Thursday, May 10, 2007

An Email From Mark

Mark Hammond, good luck on your exam this morning.

Mark emailed me a link to the illustrious TaxProf Blog. I thought it was really interesting. I am not sure that I will support the ideas from a policy perspective, but the way the authors phrased the question was really interesting.

They argue that income inequality that flows from higher education is a good thing. In other words, we should hope that people who go to school longer make more money because their additional income supports economic growth.

But this part fascinated me

For many, the solution to an increase in inequality is to make the tax structure more progressive—raise taxes on high-income households and reduce taxes on low-income households. While this may sound sensible, it is not. Would these same indi­viduals advocate a tax on going to college and a subsidy for dropping out of high school in response to the increased importance of education? We think not. Yet shifting the tax structure has exactly this effect.

Again, I'm not about to abondon progressivity in the tax code, but I've got to admit that there is irony here. Politically, it appears to me that the same people who support cheaper education (aimed at keeping people in school longer) also tend to argue for more progressive taxes (which could have the effect of taxing college and subsidizing dropping out).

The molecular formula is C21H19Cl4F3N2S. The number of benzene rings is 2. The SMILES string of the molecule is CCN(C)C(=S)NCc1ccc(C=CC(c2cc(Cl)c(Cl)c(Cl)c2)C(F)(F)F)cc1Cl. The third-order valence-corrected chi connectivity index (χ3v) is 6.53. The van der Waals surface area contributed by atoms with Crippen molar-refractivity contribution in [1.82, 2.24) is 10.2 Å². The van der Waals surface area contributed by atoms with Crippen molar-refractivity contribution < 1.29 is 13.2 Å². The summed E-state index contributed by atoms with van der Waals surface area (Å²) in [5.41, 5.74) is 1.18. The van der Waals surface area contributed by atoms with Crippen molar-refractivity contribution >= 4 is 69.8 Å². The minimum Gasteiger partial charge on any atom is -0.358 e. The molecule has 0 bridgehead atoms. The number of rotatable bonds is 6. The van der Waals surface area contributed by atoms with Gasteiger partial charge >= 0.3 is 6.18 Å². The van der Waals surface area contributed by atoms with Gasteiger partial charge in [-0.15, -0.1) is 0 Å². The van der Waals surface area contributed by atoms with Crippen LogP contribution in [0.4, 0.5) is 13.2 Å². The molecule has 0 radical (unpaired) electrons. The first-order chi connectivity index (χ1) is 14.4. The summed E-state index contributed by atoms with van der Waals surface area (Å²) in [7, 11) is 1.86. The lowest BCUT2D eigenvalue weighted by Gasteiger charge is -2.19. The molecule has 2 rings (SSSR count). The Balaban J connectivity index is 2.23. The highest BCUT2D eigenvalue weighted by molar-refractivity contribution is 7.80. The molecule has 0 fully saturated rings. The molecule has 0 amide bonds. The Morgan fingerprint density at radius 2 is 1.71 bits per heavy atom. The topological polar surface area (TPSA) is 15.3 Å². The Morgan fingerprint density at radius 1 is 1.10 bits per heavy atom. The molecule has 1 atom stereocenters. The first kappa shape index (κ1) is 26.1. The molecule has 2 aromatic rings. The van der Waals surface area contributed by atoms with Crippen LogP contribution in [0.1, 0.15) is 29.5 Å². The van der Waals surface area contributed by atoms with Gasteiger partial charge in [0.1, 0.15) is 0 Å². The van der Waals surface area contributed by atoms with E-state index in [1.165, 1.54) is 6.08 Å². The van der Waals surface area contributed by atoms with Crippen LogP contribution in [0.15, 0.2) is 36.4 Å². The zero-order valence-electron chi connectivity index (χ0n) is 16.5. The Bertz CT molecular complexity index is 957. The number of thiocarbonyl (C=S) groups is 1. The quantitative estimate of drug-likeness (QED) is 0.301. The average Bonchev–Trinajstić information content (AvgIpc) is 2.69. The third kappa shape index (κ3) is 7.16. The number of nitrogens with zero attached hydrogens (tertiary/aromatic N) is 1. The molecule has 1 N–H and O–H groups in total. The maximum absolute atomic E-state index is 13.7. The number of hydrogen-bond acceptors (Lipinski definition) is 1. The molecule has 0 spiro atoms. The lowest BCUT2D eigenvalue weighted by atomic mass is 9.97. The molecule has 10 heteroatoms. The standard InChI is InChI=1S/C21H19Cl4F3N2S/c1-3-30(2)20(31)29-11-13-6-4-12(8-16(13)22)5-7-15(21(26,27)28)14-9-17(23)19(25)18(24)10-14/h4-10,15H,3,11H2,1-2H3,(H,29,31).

The way that we, as a country, pay for education is more than a little messed up. When we have rampant inflation in the price of education, what do we do? We lower student loan interest rates, letting more and more dollars flow into education, which causes inflation, which makes us need to lower interest rates, which cases inflation, which makes us lower interest rates...

Thanks for the ideas, Mark. Keep 'em coming.

1 comment:

Mark said...

Yeah, I'm not really sure what to do with it either. But it did reiterate to me that unintended consequences are, if you will, omnipresent.